What kind of methods do you use to teach beginners?
The method is kind of my own, but it's very Suzuki-based. It's very much based in thinking of music like a language you learn using your ears. There's a lot of repeating back, mimicry, repetition. As a fiddler myself, though, I also throw in fiddle tunes all the time. My students are playing fiddle tunes from day one. There's a lot of fiddling, lots of fun folk music.
What are the unique challenges to teaching fiddle music, as opposed to the classical repertoire?
Well, I think for beginners, the folk songs have more familiar melodies. Having that familiarity really helps. Some of the classical melodies that would have been very popular 100 years ago and be used in music education at that time are no longer part of our repertoire. Kids don't just know them, so I'd have to teach them the melody first, then teach them how to play it.
The challenge with folk music, though, is that it requires a lot of internal creativity. There's a lot of space for your own expression, which is so fun, but it can also be uncomfortable when you're newer to it. So, that's a challenge, but it's also a huge benefit of it!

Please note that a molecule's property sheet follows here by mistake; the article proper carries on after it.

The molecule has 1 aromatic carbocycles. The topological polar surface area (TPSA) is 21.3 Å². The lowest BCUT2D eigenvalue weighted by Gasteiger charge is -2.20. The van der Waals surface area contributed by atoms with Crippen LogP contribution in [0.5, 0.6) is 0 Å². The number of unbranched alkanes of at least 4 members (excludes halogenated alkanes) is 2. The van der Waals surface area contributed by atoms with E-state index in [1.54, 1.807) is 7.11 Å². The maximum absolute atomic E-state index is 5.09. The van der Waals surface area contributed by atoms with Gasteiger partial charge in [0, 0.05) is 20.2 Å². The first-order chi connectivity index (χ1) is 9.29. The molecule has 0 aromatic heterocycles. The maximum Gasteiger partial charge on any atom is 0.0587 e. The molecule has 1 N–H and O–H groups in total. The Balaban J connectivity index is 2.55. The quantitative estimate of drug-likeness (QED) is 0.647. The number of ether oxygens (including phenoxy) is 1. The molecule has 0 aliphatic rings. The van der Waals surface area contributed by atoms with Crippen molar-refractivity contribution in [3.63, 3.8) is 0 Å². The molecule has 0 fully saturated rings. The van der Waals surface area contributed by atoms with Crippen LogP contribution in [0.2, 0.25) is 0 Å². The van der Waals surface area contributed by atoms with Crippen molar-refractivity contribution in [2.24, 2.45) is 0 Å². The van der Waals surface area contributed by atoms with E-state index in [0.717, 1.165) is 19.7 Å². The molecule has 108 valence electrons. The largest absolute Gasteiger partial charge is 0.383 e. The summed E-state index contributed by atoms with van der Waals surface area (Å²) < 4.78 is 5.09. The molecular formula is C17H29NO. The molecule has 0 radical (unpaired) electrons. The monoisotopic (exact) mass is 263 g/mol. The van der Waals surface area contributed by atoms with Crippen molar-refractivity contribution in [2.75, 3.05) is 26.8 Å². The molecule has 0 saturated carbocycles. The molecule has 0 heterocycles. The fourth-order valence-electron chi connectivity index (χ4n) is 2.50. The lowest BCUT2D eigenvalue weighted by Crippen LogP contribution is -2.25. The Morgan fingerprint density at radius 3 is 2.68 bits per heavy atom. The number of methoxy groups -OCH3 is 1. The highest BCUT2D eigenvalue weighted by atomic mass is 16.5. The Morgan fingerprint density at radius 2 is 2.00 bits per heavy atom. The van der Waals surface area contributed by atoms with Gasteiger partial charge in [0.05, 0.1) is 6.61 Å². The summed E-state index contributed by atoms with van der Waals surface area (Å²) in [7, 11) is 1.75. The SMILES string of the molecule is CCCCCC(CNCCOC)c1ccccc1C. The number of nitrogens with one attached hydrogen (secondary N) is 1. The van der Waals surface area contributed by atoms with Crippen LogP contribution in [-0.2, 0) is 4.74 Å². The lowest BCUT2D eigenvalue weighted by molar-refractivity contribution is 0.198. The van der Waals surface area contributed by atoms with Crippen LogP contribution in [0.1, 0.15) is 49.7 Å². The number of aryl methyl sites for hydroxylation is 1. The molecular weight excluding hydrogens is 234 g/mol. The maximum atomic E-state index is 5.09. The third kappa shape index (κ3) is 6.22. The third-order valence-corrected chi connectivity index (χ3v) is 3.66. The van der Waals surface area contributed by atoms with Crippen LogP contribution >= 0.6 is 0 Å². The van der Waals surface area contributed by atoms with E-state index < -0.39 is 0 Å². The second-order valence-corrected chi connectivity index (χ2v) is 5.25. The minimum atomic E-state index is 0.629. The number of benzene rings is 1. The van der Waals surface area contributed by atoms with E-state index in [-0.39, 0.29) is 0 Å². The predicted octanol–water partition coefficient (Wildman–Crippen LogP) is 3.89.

When did you start playing yourself?
I started when I was seven.
It helps to start young, yes?
It does, but I also teach a lot of adult beginners, which is something I really enjoy doing. I think it's really beneficial at any age!
Kiana June Weber bringing it to the crowd live, taking a cue from another SE Michigan-raised musician, Iggy Pop ;-).
Photo by Ahmed Makhlouf.
Was there a time, maybe early in your practice, where you got really frustrated and wanted to hang it all up?
Oh, absolutely! At least two times, I remember feeling like it was just terrible, I was done, I was going to quit. Thankfully, my parents encouraged me to stick with it just a little longer. They got me to keep going to lessons another couple months to see what happens. They got me through that patch.
It's important to have that.
Yes, you need to have someone in your corner, whether you're a kid starting out or an adult beginner! Also, having friends who are also doing it is a huge factor. That was another thing that kept me going: I had friends and extracurricular groups who inspired me. There was a little bit of healthy competition, but also camaraderie: you want to practice so you don't let your friends down in a performance. Even just being able to show up and complain to each other about it being hard, to commiserate, is helpful.